Q: I am 42 years old and after seeing all these media reports about cancer, I am worried about my health. I do not have any medical conditions but I am a little overweight. There is no one in the family with cancer but my best friend recently died from colon cancer. Her doctor said that she waited for too long before going to hospital and by the time they diagnosed her with cancer, it had spread to her liver and lungs. It was painful watching her suffer and I would not want to go through the same thing. I am thinking of going for screening for all cancers in India but my doctor has discouraged me. He tells me that it is a waste of my money. I, however, do not want to be a cancer victim. What would you suggest?
First, I am glad that you have a high level of self-awareness and want to take control of your health.
Although there are genuine concerns about cancer due to your experience dealing with your friend, you need to be more holistic in your approach to your health.
It is not just cancer
Most health conditions are diagnosed in middle age. This includes diabetes, high blood pressure, hormonal imbalance and thinning of bones.
All these diseases can be devastating if diagnosed late. For this reason, as you assess your cancer risk, ensure that your doctor assesses you for other issues that may arise at this stage in your life.
How to go about it
You have a right to seek healthcare anywhere in the world, however, if you are looking for cancer screening, these services are available locally.
Ideally, your doctor should be able to perform the necessary physical examination and tests to screen for cancer.
What your doctor needs to know
Family history: Most cancers have a familial predisposition — in other words, you may find more than one person in a family with a particular type of cancer.
It is, therefore, very important that you find out if any of your immediate and extended family have cancer.
Social habits: Be honest about your alcoholic intake, use of cigarettes and illicit drugs.
Contraceptive use: Tell your doctor about any contraceptives you may be using or have used in the past.
Weight changes: Inform your doctor about any unplanned weight loss or gain you may have noted.
Unexplained sweats and fever: If you are experiencing unusual sweating episodes and fever, be sure to inform your doctor
• Headaches that do not respond to painkillers
• Blurred vision or changes in speech, hearing, smell or taste.
• Weakness or loss of sensation in a particular limb.
• Chest pain or coughing up blood.
• Persistent abdominal pain.
• Blood in urine.
• Abnormal bleeding after intercourse or between periods.
• Painful intercourse
• Abdominal distension
• Yellowness of the eyes
• Lump in the breast or in any other part of the body.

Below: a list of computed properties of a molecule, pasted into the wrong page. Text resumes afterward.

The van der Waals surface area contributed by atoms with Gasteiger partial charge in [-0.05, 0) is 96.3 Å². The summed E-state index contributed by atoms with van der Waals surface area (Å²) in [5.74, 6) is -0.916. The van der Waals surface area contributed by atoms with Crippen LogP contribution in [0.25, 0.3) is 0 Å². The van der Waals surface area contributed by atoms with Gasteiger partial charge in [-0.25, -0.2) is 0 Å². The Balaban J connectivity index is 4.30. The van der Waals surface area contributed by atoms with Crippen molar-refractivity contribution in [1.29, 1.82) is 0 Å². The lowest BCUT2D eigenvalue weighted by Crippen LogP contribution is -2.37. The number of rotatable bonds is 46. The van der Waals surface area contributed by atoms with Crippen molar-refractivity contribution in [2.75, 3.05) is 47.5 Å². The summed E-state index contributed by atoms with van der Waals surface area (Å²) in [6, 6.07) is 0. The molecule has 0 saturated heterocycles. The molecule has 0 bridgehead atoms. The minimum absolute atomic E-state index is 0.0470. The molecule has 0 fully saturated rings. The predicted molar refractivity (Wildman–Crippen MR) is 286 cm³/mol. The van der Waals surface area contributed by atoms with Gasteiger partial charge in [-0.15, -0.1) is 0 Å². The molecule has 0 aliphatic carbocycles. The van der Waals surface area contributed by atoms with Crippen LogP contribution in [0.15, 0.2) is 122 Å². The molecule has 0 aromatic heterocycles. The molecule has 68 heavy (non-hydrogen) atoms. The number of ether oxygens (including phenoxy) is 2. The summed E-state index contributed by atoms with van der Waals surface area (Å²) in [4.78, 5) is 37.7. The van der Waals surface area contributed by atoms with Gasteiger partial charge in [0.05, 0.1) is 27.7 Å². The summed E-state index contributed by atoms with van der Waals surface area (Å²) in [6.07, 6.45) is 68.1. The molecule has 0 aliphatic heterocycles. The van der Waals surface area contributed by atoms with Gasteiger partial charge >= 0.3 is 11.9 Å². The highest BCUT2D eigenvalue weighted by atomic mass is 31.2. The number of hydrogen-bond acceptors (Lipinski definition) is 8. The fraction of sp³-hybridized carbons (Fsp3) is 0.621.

• Swollen nodes (lumps) in the neck, armpit, groin or around the collar bone.
• Redness or dimpling of the skin overlying the breast.
• Changes in the appearance of the nipple.
• Changes in the appearance of a mole on the skin.
• Mouth ulcers that do not heal Changes in the voice (hoarseness).
• Difficulty breathing.
• Persistent unexplained back pain.
• Change in stool habits (especially if you have constipation alternating with diarrhoea).
• Heartburn that does not respond to antacids.
• Unexplained weight loss
There is no substitute for a good physical examination
The doctor can detect clues related to cancers during a physical exam. The information you give him/her when combined with a thorough check up should help them determine what tests need to be done and which ones need to be omitted.
What tests need to be done?
The tests that need to be done will be tailored to your individual profile.
Mammogram: At 42 years of age, you should get a mammogram done. This will help assess for any internal abnormalities in your breasts.
Pap smear: This will check for any problems in your cervix (opening of the womb).
The rest of the tests will be chosen based on your family history and the symptoms you present with to the doctor.
For example, if you have persistent heartburn, your doctor may ask for endoscopy to be done to look at your stomach or if you have a strong family history of colon cancer, your doctor may ask you to have a colonoscopy done.
Whole body scan
We currently do not recommend ‘whole body scans’ for screening for cancer.
They are often unnecessary and the dosage of radiation given does not justify their usage for screening.
The other question you must ask yourself before demanding for a whole body scan, is ‘should it be negative now (no cancer found), will you have to repeat it every year to see if a cancer has developed somewhere?’
‘What are the short term and long term complications of regularly exposing yourself to radiation?’
Truth is, the risks of consistent radiation outweigh the benefits. You cannot use whole body scans for cancer screening.
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